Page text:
A federal judge on Tuesday ruled that apparel brand NYC New York Cannabis cannot use cannabis-themed versions of famous New York City logos, Law360 reports. Robert Lopez, the owner of the brand, had modified several of the city’s logos, such as replacing the broadleaf on the Department of Parks and Recreation logo with a cannabis leaf.
U.S. District Judge J. Paul Oetken granted the city a preliminary injunction finding that New York City would be “likely to succeed on the merits of its claims” because it proved “that it owns the city trademarks by proffering certificates of registration for the several marks which defendant allegedly copied.” He added that the trademarks are “incontestable” and have “distinctiveness and secondary meaning” and that the alleged copying “gives rise to a presumption of a likelihood of confusion.”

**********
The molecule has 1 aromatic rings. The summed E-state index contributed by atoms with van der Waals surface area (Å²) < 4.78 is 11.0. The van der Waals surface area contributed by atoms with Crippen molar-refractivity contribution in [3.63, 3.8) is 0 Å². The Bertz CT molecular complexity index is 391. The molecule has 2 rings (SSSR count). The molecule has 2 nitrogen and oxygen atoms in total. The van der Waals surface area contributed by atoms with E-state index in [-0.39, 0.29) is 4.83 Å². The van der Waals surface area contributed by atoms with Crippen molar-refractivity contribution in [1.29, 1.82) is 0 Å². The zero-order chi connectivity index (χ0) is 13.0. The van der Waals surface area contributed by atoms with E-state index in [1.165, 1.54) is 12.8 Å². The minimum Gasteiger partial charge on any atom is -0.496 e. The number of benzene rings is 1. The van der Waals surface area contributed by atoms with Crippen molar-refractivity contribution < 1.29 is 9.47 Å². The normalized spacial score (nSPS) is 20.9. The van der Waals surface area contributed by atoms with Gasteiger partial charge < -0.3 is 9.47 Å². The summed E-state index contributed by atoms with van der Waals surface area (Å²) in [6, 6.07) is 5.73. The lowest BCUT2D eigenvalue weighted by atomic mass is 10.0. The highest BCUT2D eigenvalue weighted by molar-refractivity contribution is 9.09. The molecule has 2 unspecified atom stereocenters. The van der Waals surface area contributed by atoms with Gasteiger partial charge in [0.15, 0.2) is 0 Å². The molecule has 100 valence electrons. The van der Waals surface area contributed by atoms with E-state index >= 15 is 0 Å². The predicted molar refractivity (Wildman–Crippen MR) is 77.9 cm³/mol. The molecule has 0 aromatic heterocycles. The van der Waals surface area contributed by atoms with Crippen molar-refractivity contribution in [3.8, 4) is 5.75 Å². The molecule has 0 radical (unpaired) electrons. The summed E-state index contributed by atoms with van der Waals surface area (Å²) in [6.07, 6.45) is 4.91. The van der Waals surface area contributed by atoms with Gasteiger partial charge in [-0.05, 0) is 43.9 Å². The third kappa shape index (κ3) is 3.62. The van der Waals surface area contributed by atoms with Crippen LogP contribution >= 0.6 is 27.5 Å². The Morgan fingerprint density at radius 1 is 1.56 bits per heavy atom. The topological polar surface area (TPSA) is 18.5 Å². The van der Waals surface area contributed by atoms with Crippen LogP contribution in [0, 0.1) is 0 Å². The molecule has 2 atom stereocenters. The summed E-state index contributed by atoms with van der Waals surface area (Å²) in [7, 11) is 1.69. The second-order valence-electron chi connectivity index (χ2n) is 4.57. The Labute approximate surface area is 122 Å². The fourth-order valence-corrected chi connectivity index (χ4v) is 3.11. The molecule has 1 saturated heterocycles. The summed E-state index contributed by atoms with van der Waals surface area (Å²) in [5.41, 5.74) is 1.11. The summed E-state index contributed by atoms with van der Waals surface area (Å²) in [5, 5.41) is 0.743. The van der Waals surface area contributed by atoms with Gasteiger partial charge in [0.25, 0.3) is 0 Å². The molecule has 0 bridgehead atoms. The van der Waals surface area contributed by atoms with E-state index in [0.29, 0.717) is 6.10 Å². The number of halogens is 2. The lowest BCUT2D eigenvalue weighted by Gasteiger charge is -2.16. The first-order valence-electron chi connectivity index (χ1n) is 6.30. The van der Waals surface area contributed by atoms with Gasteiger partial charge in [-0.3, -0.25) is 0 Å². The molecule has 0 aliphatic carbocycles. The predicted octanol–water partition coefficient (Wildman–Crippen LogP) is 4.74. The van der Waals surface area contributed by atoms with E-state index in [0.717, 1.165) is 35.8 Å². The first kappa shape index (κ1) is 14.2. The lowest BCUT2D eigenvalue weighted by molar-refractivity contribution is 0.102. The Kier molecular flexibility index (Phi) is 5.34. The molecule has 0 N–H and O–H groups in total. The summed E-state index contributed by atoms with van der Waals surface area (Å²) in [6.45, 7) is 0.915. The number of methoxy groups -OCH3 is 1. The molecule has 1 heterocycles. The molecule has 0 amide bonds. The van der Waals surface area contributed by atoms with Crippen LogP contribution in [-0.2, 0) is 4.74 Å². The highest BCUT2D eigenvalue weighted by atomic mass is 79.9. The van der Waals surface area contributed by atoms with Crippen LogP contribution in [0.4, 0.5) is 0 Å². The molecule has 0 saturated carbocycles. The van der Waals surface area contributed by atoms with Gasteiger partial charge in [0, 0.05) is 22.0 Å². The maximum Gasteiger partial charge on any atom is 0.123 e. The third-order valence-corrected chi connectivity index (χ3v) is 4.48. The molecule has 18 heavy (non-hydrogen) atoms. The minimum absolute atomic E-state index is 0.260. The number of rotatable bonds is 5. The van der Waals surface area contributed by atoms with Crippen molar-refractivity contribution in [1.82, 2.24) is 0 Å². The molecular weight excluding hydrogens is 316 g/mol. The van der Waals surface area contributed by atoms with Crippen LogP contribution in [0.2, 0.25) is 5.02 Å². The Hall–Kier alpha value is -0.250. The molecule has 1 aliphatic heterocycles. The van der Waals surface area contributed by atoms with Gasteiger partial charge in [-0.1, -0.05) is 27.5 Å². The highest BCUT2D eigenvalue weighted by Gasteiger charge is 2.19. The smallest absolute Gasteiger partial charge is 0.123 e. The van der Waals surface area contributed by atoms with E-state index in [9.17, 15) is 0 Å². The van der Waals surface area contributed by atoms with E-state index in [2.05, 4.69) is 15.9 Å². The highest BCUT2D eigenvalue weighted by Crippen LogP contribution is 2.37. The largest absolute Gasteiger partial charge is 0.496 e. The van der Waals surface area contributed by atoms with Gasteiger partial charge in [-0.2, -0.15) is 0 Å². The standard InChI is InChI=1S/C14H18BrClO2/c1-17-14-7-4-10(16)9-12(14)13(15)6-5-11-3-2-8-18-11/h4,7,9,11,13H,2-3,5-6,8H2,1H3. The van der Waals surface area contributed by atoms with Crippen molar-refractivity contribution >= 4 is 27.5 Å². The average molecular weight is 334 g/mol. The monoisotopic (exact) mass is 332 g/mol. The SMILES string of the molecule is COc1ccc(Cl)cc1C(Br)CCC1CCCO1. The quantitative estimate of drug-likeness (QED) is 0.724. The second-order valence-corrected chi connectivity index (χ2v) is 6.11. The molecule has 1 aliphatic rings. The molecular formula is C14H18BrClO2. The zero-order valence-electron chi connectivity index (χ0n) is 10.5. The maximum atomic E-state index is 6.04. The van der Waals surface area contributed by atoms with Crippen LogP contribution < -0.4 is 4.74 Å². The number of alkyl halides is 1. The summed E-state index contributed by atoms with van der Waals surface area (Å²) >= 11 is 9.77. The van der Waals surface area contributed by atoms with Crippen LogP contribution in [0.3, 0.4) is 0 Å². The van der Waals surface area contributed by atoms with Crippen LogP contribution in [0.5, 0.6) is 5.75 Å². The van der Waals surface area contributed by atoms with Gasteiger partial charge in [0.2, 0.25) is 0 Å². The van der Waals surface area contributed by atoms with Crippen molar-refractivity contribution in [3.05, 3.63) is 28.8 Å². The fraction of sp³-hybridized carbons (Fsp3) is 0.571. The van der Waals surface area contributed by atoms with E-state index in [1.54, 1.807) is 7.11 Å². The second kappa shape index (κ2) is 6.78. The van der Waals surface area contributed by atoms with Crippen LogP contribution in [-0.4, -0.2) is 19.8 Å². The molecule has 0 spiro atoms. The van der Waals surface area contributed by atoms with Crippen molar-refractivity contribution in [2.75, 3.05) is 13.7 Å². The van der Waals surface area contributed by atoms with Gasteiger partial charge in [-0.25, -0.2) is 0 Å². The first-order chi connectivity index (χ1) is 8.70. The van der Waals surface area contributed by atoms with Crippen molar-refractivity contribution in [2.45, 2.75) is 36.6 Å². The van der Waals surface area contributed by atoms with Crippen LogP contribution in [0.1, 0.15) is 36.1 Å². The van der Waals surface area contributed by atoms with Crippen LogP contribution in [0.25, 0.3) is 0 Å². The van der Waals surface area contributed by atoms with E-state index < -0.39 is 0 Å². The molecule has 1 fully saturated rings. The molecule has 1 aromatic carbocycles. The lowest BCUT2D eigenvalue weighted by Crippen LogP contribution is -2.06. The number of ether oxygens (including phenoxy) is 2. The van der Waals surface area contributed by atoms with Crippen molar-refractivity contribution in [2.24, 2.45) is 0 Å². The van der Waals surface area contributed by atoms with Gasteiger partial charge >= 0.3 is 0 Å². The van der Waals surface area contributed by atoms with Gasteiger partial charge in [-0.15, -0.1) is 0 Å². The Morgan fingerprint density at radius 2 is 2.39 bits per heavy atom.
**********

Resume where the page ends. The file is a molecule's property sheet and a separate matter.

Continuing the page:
“Defendant’s NYC New York Cannabis marks are virtually identical to, or are substantially indistinguishable from, the city’s registered marks.” — Oetken, City of New York v. Lopez, via Law360
Lopez runs a retail store in Lower Manhattan, two online stores, and sells through social media accounts. According to the complaint outlined by Law360, he also modified the New York City Sanitation Department logo to read “Department of Cultivation” and a Department of Transportation logo that was altered to “New York Cannabis.”
Oetken added that while the city doesn’t currently sell cannabis-themed products, it could “bridge the gap” in the future as agencies get involved in cannabis regulation. The injunction was necessary, according to Oetken, because without it the city would suffer irreparable injury, the decision will serve the public interest, and there is an interest in preventing consumer confusion and protecting federally-registered trademarks.
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